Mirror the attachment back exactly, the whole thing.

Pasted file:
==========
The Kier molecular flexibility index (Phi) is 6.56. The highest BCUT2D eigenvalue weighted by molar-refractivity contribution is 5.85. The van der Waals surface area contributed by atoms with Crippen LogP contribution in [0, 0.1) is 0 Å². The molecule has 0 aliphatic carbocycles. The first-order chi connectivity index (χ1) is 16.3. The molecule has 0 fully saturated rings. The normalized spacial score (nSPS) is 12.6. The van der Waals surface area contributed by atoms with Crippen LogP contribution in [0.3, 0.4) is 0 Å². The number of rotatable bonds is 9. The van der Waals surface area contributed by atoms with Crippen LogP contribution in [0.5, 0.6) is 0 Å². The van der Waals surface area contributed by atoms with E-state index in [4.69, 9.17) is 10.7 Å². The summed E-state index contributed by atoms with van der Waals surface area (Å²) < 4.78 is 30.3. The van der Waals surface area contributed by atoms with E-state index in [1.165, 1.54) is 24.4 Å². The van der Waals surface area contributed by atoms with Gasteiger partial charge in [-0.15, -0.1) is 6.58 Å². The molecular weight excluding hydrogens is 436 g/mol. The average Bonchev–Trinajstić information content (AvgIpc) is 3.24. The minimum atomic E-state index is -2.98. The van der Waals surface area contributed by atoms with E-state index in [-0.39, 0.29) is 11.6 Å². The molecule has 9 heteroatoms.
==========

The Kier molecular flexibility index (Phi) is 6.56. The highest BCUT2D eigenvalue weighted by molar-refractivity contribution is 5.85. The van der Waals surface area contributed by atoms with Crippen LogP contribution in [0, 0.1) is 0 Å². The molecule has 0 aliphatic carbocycles. The first-order chi connectivity index (χ1) is 16.3. The molecule has 0 fully saturated rings. The normalized spacial score (nSPS) is 12.6. The van der Waals surface area contributed by atoms with Crippen LogP contribution in [0.3, 0.4) is 0 Å². The number of rotatable bonds is 9. The van der Waals surface area contributed by atoms with Crippen LogP contribution in [0.5, 0.6) is 0 Å². The van der Waals surface area contributed by atoms with E-state index in [4.69, 9.17) is 10.7 Å². The summed E-state index contributed by atoms with van der Waals surface area (Å²) < 4.78 is 30.3. The van der Waals surface area contributed by atoms with E-state index in [1.165, 1.54) is 24.4 Å². The van der Waals surface area contributed by atoms with Gasteiger partial charge in [-0.15, -0.1) is 6.58 Å². The molecular weight excluding hydrogens is 436 g/mol. The average Bonchev–Trinajstić information content (AvgIpc) is 3.24. The minimum atomic E-state index is -2.98. The van der Waals surface area contributed by atoms with E-state index in [-0.39, 0.29) is 11.6 Å². The molecule has 9 heteroatoms.